Beijing relaxes caps on home prices partially as unsold flats in the capital city rise
- The city’s unsold flats are estimated to top 70,000 in 2019, compared with last year’s 20,000
- Land sales in 2018 dropped 36 per cent
Beijing, where property curbs are most stringent amid the central government’s drive to cool overheating in the sector, has put on sale another two land sites without a cap on selling prices in a policy shift that began late last year to generate demand for flats in the market slump.
The two plots in the capital city’s northeastern part of prime Chaoyang district were offered by the planning authority last week at starting prices of 2.45 billion yuan (US$362 million) and 2.39 billion yuan. A third site, put on offer since last October, has yet to be sold.
Unlike previous sales over the past two years, the government did not dictate the prices for flats that will be developed on the three land lots.
The policy shift came as efforts to lock in future selling prices to achieve a “stabilised outlook” by building units whose price is fixed in advance proved to be a hard sell, even if prices were lowered, and dampened developers’ appetite for land sites, said analysts.
Of the 24,893 such flats put on sale last year, only 4,530 of them, or 18 per cent, were sold by the year’s end, according to Ke Institute, research unit of property agent Lianjia. Eight land plots out of 52, failed to be sold, the highest number for Beijing city in five years.
“The latest [Chaoyang] sale sent a clear policy signal that the government wants to stimulate developers’ interest,” said Yan Yuejin, research director of the E-house China R&D Institute.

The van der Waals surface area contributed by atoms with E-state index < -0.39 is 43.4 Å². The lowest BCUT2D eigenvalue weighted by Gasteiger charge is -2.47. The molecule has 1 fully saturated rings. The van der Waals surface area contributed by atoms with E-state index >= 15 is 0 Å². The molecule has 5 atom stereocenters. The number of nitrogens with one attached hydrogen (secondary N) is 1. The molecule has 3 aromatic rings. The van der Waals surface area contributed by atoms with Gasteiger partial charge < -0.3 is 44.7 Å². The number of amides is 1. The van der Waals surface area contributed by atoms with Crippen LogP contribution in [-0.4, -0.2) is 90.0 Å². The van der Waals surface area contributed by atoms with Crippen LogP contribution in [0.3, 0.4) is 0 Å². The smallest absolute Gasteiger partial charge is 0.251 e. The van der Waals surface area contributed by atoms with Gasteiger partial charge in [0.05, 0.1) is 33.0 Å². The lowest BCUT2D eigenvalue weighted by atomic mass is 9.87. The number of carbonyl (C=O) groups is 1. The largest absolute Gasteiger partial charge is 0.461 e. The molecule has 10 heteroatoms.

“Amid weak property sales and cash flow stress, not many developers dare to take the risk of acquiring a plot with a fixed selling price.”
Beijing sold 63 commercial and residential land sites last year, raking in 167.8 billion yuan, down 36 per cent from a year ago, according to Centaline Property.
In addition, authorities in tier 1 cities like Beijing and Shanghai also require that smaller units make up no less than 70 per cent of each development. A 90 sq m flat is priced between 3 million to 5 million yuan.
“Before the massive supply of these units, buyers have a much smaller choice after factoring in prices and locations; now these mid- and low-tier buyers face a large supply of similar offerings. It takes more time to visit and compare these projects across the city,” said Guo.
She said the Chaoyang sale was a “right modification” in policy as the sites were in the Sunhe area, known for low-rise luxury town houses. But it did not mean a complete removal of the price control as the government can still vet the pre-sale price.
Fang Yuan, a 36-year-old Beijing office worker, said she had visited five such projects in the past three months before taking a pause.
“I feel that these homes have a much smaller net area [compared to what was advertised], and I keep hearing news that there are quality problems,” she said.”Anyway, we are not in a hurry because the prices won’t rise.”
As homebuyers like Fang continue to mull on their decisions, the city’s unsold inventory will only grow. Centaline estimated that unsold units in 2019 could top 70,000, up from 20,000 last year.